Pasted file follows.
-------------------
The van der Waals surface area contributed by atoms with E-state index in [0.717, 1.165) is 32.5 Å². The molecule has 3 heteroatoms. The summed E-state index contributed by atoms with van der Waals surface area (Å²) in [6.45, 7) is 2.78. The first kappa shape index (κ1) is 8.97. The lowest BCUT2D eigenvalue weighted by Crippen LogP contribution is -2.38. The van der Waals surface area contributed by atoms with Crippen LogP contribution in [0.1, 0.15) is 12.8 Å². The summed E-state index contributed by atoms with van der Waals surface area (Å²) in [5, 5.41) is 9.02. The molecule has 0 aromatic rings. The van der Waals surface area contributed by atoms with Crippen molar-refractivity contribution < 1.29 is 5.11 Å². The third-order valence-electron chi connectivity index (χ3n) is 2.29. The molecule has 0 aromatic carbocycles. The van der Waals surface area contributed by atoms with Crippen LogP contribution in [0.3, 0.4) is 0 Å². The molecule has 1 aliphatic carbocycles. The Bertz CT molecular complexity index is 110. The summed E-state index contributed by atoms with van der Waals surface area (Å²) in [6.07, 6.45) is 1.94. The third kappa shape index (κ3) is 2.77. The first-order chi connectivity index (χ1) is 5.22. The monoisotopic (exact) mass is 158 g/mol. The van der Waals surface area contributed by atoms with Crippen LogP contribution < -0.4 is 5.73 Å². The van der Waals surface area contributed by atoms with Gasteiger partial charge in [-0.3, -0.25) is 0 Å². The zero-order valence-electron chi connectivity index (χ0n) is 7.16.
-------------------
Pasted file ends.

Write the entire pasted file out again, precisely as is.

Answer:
The van der Waals surface area contributed by atoms with E-state index in [0.717, 1.165) is 32.5 Å². The molecule has 3 heteroatoms. The summed E-state index contributed by atoms with van der Waals surface area (Å²) in [6.45, 7) is 2.78. The first kappa shape index (κ1) is 8.97. The lowest BCUT2D eigenvalue weighted by Crippen LogP contribution is -2.38. The van der Waals surface area contributed by atoms with Crippen LogP contribution in [0.1, 0.15) is 12.8 Å². The summed E-state index contributed by atoms with van der Waals surface area (Å²) in [5, 5.41) is 9.02. The molecule has 0 aromatic rings. The van der Waals surface area contributed by atoms with Crippen molar-refractivity contribution < 1.29 is 5.11 Å². The third-order valence-electron chi connectivity index (χ3n) is 2.29. The molecule has 0 aromatic carbocycles. The van der Waals surface area contributed by atoms with Crippen LogP contribution in [0.3, 0.4) is 0 Å². The molecule has 1 aliphatic carbocycles. The Bertz CT molecular complexity index is 110. The summed E-state index contributed by atoms with van der Waals surface area (Å²) in [6.07, 6.45) is 1.94. The third kappa shape index (κ3) is 2.77. The first-order chi connectivity index (χ1) is 5.22. The monoisotopic (exact) mass is 158 g/mol. The van der Waals surface area contributed by atoms with Crippen LogP contribution < -0.4 is 5.73 Å². The van der Waals surface area contributed by atoms with Gasteiger partial charge in [-0.3, -0.25) is 0 Å². The zero-order valence-electron chi connectivity index (χ0n) is 7.16.